Abstract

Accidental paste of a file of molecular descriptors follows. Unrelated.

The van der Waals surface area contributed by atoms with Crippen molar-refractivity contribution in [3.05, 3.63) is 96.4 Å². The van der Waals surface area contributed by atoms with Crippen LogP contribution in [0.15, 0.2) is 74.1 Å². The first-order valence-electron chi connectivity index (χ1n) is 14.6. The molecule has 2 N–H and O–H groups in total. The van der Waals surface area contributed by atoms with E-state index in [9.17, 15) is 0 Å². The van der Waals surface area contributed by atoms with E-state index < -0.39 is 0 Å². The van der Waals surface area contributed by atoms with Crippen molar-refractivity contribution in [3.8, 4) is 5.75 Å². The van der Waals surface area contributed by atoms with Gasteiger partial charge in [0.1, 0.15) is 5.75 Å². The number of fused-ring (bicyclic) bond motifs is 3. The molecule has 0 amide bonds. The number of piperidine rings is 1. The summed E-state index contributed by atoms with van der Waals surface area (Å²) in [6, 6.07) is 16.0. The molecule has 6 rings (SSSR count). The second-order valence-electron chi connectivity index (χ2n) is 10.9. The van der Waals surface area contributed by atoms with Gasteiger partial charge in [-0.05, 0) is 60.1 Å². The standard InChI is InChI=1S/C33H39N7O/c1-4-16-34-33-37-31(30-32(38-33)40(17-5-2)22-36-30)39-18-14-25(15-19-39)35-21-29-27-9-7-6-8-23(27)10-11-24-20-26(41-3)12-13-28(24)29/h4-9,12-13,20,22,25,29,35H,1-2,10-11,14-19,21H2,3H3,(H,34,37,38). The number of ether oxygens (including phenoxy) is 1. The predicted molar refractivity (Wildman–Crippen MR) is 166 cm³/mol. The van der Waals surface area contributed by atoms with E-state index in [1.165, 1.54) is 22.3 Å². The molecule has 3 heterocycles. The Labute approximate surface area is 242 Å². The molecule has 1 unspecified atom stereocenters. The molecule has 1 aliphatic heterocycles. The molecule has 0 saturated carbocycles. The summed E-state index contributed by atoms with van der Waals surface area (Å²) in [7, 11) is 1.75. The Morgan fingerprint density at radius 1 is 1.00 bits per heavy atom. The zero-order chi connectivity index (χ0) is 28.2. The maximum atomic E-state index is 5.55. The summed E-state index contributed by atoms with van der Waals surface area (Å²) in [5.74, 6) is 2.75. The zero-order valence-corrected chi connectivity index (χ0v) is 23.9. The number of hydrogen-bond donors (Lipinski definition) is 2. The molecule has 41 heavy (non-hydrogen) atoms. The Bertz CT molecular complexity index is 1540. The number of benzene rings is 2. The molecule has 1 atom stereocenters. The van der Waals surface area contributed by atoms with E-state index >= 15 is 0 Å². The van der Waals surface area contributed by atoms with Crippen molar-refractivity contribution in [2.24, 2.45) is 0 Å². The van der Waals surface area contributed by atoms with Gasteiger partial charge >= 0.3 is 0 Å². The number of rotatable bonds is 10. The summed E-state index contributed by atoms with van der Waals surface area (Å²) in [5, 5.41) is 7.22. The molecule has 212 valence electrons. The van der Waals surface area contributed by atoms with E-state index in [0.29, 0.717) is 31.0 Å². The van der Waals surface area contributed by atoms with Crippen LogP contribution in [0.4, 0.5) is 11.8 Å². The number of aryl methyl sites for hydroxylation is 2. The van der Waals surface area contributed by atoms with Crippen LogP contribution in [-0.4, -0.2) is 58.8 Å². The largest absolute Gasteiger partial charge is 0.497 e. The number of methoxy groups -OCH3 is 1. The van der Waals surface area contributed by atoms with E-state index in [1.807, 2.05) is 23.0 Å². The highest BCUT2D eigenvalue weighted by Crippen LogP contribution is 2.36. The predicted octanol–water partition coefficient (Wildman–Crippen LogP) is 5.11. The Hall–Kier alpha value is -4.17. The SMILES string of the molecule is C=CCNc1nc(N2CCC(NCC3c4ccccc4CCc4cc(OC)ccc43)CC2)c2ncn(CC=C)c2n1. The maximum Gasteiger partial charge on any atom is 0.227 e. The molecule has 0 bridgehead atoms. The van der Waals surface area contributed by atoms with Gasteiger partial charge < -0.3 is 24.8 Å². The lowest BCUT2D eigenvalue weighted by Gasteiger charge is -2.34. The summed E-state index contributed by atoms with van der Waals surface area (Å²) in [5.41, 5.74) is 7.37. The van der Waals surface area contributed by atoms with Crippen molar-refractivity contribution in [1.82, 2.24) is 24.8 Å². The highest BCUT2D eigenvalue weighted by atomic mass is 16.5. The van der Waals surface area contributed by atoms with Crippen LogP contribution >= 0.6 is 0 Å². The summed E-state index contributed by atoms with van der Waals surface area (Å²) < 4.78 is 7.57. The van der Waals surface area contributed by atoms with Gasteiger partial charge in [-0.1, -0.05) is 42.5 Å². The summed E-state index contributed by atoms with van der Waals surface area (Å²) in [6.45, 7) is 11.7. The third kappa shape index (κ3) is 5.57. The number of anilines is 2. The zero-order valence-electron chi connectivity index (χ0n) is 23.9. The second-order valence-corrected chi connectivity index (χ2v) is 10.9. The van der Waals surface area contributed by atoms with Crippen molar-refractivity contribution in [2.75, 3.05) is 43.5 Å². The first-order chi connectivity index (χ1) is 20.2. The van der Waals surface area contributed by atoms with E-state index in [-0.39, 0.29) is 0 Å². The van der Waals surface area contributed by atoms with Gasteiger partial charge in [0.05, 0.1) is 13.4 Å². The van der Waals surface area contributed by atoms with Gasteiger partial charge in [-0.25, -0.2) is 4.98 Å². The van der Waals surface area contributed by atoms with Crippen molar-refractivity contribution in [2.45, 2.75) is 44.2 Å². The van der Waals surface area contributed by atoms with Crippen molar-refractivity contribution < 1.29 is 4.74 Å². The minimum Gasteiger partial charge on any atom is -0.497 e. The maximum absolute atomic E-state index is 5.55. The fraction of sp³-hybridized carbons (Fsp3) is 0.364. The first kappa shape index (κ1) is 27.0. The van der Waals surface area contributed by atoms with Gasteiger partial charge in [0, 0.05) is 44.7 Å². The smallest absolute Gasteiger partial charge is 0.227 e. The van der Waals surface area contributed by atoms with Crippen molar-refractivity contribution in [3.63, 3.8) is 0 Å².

This study employs theory and experimental data from a laboratory-scale electrodialyzer to predict sodium chloride (NaCl) mass transport and concentration distribution along the electrodialyzer as a function of feed concentration, feed flow rate, applied voltage, and pressure. Moreover, a model was developed to predict the ion removal as a function of driving forces through solving the complete Navier–Stokes, continuity, and steady state Nernst–Planck equations by the finite difference numerical method. The findings of the experiments confirmed that concentration distributions are nonlinear along both the dilute and concentrate compartments. The results also demonstrated that increases in pressure and feed flow rate have a negative effect on salt removal, linear and nonlinear for pressure and flow rate, respectively. In the investigated ranges, higher voltage increased salt removal at a constant feed concentration.

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